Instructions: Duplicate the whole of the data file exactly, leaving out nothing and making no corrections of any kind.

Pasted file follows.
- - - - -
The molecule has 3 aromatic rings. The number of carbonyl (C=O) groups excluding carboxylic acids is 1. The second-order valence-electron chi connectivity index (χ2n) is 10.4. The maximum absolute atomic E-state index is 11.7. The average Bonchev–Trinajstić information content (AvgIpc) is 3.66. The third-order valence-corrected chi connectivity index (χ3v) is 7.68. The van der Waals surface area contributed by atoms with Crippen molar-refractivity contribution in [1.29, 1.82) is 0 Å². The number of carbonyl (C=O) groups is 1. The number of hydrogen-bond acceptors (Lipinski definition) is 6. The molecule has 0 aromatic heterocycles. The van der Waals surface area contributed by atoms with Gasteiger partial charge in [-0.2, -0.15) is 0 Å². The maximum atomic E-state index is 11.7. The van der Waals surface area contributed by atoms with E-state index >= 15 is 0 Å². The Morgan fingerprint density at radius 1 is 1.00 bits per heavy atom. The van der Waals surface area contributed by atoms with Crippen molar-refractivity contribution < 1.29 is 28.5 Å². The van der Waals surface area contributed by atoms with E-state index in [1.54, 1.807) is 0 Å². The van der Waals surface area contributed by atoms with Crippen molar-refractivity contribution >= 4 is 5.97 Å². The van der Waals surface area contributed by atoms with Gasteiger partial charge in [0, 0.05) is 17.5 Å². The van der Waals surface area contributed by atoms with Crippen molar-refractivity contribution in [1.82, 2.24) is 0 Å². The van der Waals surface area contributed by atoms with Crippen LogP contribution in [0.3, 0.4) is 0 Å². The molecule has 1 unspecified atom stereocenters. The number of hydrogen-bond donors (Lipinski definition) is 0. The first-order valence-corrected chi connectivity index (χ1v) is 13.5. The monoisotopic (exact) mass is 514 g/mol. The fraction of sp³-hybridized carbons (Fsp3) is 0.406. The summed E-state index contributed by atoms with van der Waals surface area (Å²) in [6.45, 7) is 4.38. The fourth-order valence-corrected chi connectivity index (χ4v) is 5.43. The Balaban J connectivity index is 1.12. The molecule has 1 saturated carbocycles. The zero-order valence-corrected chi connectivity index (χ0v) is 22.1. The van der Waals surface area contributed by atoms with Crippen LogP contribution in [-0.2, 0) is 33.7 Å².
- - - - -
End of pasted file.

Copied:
The molecule has 3 aromatic rings. The number of carbonyl (C=O) groups excluding carboxylic acids is 1. The second-order valence-electron chi connectivity index (χ2n) is 10.4. The maximum absolute atomic E-state index is 11.7. The average Bonchev–Trinajstić information content (AvgIpc) is 3.66. The third-order valence-corrected chi connectivity index (χ3v) is 7.68. The van der Waals surface area contributed by atoms with Crippen molar-refractivity contribution in [1.29, 1.82) is 0 Å². The number of carbonyl (C=O) groups is 1. The number of hydrogen-bond acceptors (Lipinski definition) is 6. The molecule has 0 aromatic heterocycles. The van der Waals surface area contributed by atoms with Gasteiger partial charge in [-0.2, -0.15) is 0 Å². The maximum atomic E-state index is 11.7. The van der Waals surface area contributed by atoms with E-state index >= 15 is 0 Å². The Morgan fingerprint density at radius 1 is 1.00 bits per heavy atom. The van der Waals surface area contributed by atoms with Crippen molar-refractivity contribution < 1.29 is 28.5 Å². The van der Waals surface area contributed by atoms with E-state index in [1.54, 1.807) is 0 Å². The van der Waals surface area contributed by atoms with Crippen molar-refractivity contribution >= 4 is 5.97 Å². The van der Waals surface area contributed by atoms with Gasteiger partial charge in [0, 0.05) is 17.5 Å². The van der Waals surface area contributed by atoms with Crippen molar-refractivity contribution in [1.82, 2.24) is 0 Å². The van der Waals surface area contributed by atoms with Crippen LogP contribution in [0.3, 0.4) is 0 Å². The molecule has 1 unspecified atom stereocenters. The number of hydrogen-bond donors (Lipinski definition) is 0. The first-order valence-corrected chi connectivity index (χ1v) is 13.5. The monoisotopic (exact) mass is 514 g/mol. The fraction of sp³-hybridized carbons (Fsp3) is 0.406. The summed E-state index contributed by atoms with van der Waals surface area (Å²) in [6.45, 7) is 4.38. The fourth-order valence-corrected chi connectivity index (χ4v) is 5.43. The Balaban J connectivity index is 1.12. The molecule has 1 saturated carbocycles. The zero-order valence-corrected chi connectivity index (χ0v) is 22.1. The van der Waals surface area contributed by atoms with Crippen LogP contribution in [-0.2, 0) is 33.7 Å².